Thumbs up for Emirates’ all-in freight rates

Shippers and forwarders have welcomed Emirates SkyCargo’s move to introduce an all-inclusive freight rate that does away with separate pricing components based on weight/volume plus fuel and security surcharges.
“It is the best start to 2015 that I could imagine,” said Joost van Doesburg, airfreight policy manager with the European Shippers’ Council, adding: “We can only be happy that the biggest air cargo carrier in the world has decided to make the system much simpler.”
Lucas Kuehner, global head of air freight at forwarder Panalpina said: “We welcome any simplification of the pricing structure and have long since asked airlines to rid themselves of surcharges.
“This is about going back to basics and what our customers want since they look at all-in cost when making freight decisions. So we appreciate Emirates’ step and encourage other carriers to do the same.”
Robert Keen, director general of The British International Freight Association (BIFA) welcomed the Dubai-based carrier’s move as "a step in the right direction, provided it leads to the transparency that freight forwarders require".
He added that he felt that the move should: "provide simpler and more transparent cost structures, something that freight forwarders have been calling for, having faced various surcharges with questionable names and purposes from shipping lines and airlines.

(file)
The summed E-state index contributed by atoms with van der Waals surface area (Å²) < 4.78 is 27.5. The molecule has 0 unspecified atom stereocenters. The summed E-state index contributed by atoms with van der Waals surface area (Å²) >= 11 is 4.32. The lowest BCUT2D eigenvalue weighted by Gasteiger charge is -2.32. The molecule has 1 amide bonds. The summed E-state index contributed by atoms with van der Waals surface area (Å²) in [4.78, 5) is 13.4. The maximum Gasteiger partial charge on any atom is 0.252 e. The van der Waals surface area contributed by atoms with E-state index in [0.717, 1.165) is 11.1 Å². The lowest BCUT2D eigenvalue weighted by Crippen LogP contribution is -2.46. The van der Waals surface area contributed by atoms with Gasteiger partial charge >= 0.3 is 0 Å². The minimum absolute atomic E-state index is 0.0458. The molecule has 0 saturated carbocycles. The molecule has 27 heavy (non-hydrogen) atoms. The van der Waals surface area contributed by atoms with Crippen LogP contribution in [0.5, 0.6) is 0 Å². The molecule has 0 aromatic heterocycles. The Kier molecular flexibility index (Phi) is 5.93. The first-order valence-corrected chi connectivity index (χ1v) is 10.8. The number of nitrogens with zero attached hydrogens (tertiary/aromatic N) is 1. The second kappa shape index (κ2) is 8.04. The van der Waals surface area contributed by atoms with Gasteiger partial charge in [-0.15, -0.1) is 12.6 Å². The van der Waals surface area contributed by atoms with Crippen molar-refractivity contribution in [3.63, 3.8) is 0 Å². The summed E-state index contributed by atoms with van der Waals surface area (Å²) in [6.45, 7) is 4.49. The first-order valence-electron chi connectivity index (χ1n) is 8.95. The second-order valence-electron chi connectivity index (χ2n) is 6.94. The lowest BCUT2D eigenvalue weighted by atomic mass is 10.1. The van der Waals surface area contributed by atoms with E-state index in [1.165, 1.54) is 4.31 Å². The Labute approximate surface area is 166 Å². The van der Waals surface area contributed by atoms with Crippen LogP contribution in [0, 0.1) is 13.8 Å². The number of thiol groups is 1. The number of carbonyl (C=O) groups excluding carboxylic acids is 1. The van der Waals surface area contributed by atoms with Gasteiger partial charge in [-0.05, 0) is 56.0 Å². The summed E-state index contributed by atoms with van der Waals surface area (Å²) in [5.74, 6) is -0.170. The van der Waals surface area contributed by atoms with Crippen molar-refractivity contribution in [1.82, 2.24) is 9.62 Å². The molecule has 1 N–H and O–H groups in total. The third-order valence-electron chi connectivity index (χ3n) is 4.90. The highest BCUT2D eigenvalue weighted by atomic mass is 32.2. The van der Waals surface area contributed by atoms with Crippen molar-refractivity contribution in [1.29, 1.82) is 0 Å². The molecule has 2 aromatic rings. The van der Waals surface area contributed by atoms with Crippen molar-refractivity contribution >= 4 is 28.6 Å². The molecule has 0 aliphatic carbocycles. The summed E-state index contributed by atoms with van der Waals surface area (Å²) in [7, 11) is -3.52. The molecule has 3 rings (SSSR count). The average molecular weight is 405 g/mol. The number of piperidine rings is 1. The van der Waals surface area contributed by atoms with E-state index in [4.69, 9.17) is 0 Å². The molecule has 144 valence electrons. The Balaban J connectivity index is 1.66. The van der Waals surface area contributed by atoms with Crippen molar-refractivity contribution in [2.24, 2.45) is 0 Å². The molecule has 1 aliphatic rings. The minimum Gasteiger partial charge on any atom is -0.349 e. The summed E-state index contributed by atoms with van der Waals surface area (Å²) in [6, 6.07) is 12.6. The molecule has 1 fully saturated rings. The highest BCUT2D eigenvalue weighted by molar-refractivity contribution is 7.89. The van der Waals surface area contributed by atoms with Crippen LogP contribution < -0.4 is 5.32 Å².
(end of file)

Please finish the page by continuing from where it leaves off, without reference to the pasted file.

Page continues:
"Perhaps Emirates Skycargo is responding to previous comments that freight forwarders stop accepting at face value opaque and unjustified surcharges."
The new structure will be implemented in Europe from February, and for the rest of the Emirates worldwide network from March.
An Emirates SkyCargo spokesperson said: “For some time now, many of our customers have asked for the introduction of an all-inclusive rate structure.
“We have therefore decided to introduce a new rate structure which will be a combination of a weight related rate and the current fuel and security surcharge. We believe that this new structure will be simpler, and is a positive development in the way tariffs are applied”.
Van Doesburg warned: “If only one airline will push all-in rates in the market then it is not a success, so we need more airlines to follow the Emirates example.”
He added that the ending of surcharges was important because “it probably makes the air cargo market much more stable, with fewer fluctuations.”
Van Doesburg continued: “For the shippers it will make cost more predictable because, at the moment, they cannot tell their financial people what they need for the transport of a certain amount of goods. It will also bring comparability.
“The security and fuel surcharges are from the past and removing them is the way to go.  Why do you need to have a special surcharge for security, when that issue has been dominant for more than a decade?
"And as for fuel, the airlines should be able to determine their rates for a longer period of time with a fixed rate. That is what shippers want and what they already get from the integrators.”

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